New York state contributed 448,000 troops and $150 million to the Union cause during the Civil War, not to mention untold tons of supplies, food, guns and munitions.
But with the 150th anniversary of the war's start just months away, New York state government has so far failed to scrounge up a single Yankee dollar to commemorate a conflict it played such a major role in winning.
New York isn't alone. Other states saddled with similar budget woes are unable or unwilling to set aside taxpayer funds for historic re-enactments and museum exhibits when public employees are being laid off and services slashed.
Even South Carolina, where the war's first shots were fired upon Fort Sumter in April 1861, has declined to provide government funding for organizations planning events in the Palmetto State.
"State money right now is hard to find for anything," said New York state historian Robert Weible. "That's life. We're all living with that."
At least 21 states have formed commissions, committees or initiatives to commemorate the 150th anniversary of America's bloodiest war, starting next year and running into 2015. Of those states, Virginia and Pennsylvania appear to be leading the way in efforts to plan, promote and stage Civil War commemorations.
"Most states have very little or limited funding," said Cheryl Jackson, executive director of the Virginia Sesquicentennial of the American Civil War Commission. "That's not unique among the states, what you're finding in New York."
The Virginia organization has received an annual $2 million appropriation from the state since 2008, Jackson said. Three out of every five Civil War battles were fought in Virginia, home to the Confederate capital, Richmond, and some of the South's greatest generals, including Robert E. Lee.
"Virginia bore its share of scars, many of which are still there, so it's natural that the state take the lead," said James I. "Bud" Robertson Jr., a Virginia Tech history professor and member of the state's commission.
Pennsylvania has managed to collect nearly $5 million in government funding for its commemoration, including $800,000 in federal grants, according to Barbara Franco, executive director of the Pennsylvania Historical and Museum Commission.
The key, she said, was Pennsylvania's decision to start its planning in 2007, just before the economy tanked and government coffers shriveled. Plus, Franco added, Pennsylvania didn't wait for Congress to get around to creating a national Civil War commission, something lawmakers in Washington, D.C., so far have failed to do.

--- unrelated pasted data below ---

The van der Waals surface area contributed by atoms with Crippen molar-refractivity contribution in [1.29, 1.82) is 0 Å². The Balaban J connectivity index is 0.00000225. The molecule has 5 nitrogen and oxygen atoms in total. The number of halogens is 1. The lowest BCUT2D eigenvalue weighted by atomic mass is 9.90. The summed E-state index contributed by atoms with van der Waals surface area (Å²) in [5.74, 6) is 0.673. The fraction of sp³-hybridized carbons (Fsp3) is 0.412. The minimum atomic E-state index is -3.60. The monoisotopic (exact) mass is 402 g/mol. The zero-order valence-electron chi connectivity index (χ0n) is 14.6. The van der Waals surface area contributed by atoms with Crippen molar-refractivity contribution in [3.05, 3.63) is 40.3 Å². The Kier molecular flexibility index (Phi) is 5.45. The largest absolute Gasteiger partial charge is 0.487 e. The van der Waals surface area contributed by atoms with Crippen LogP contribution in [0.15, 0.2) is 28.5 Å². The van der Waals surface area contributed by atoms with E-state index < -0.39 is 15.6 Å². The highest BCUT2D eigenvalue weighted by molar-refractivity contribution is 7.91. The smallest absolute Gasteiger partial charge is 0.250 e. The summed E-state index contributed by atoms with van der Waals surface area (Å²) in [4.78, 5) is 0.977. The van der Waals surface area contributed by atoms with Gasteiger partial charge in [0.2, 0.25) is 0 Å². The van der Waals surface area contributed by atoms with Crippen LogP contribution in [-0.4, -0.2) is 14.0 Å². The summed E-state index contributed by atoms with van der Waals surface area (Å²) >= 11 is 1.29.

On the federal level, the National Parks Service is coordinating Civil War events planned through 2015 at more than 75 battlefields and historic sites, as well as at museums and other privately operated sites.
On the state level, various local and regional groups are being enlisted to muster resources for 150th anniversary events.
"Sometimes national commissions are helpful, sometimes they're not helpful," Franco said. "Perhaps this grassroots approach provides more opportunities to get down to the real issues that a national commission would never be able to do."
New York so far doesn't plan to create a Civil War commemoration commission. But Weible said talks already have begun between his office and local history-related entities to come up with ways to mark the war in the coming years.
"Our concern right now is trying to get everybody on the same page and cooperating with each other and talking to people they don't normally talk to," he said. "You don't need money to make good things happen. It's nice if you can get it. But we work with what we've got."
What New York has to work with is a deep well of Civil War resources, even though no battles were fought on its soil.
New York communities large and small were touched in some way by the Civil War, and many still have the evidence to prove it, from old industrial sites that supplied Union troops to vast collections of artifacts held by state and local museums. Besides providing the most soldiers during the war, New York suffered the most casualties, with 46,000 killed. Monuments and memorials to their sacrifice can be found all across the state.
More than 200 New York infantry, cavalry and artillery units served in nearly every campaign of the war, from Gettysburg to Vicksburg, said Michael Aikey, director of the New York State Military Museum in Saratoga Springs, home to more than 850 Civil War battle flags, the largest collection in the nation.
Prominent figures from the era — including William Seward, Harriet Tubman, John Brown, Fredrick Douglass and Ulysses S. Grant — all lived in New York, and museums and historic sites in their names can be found upstate.
With such links to its Civil War history, New York is counting on local historians, re-enactment groups and the approximately 20 Civil War round tables across the state to help organize anniversary commemorations without any government funding.
"We must definitely commemorate what those soldiers did," said Patrick Falci of Queens, past president of the Civil War Round Table of New York City. "Our job is to keep it going. What happened down there made us what we are today."
Despite the lack of an official role by New York, Weible said he's certain the state's legacy in the War Between the States will be properly honored over the next five years.
"The bottom line is, we've got a great story," he said. "Stay tuned. Things are happening. We're going to make this work."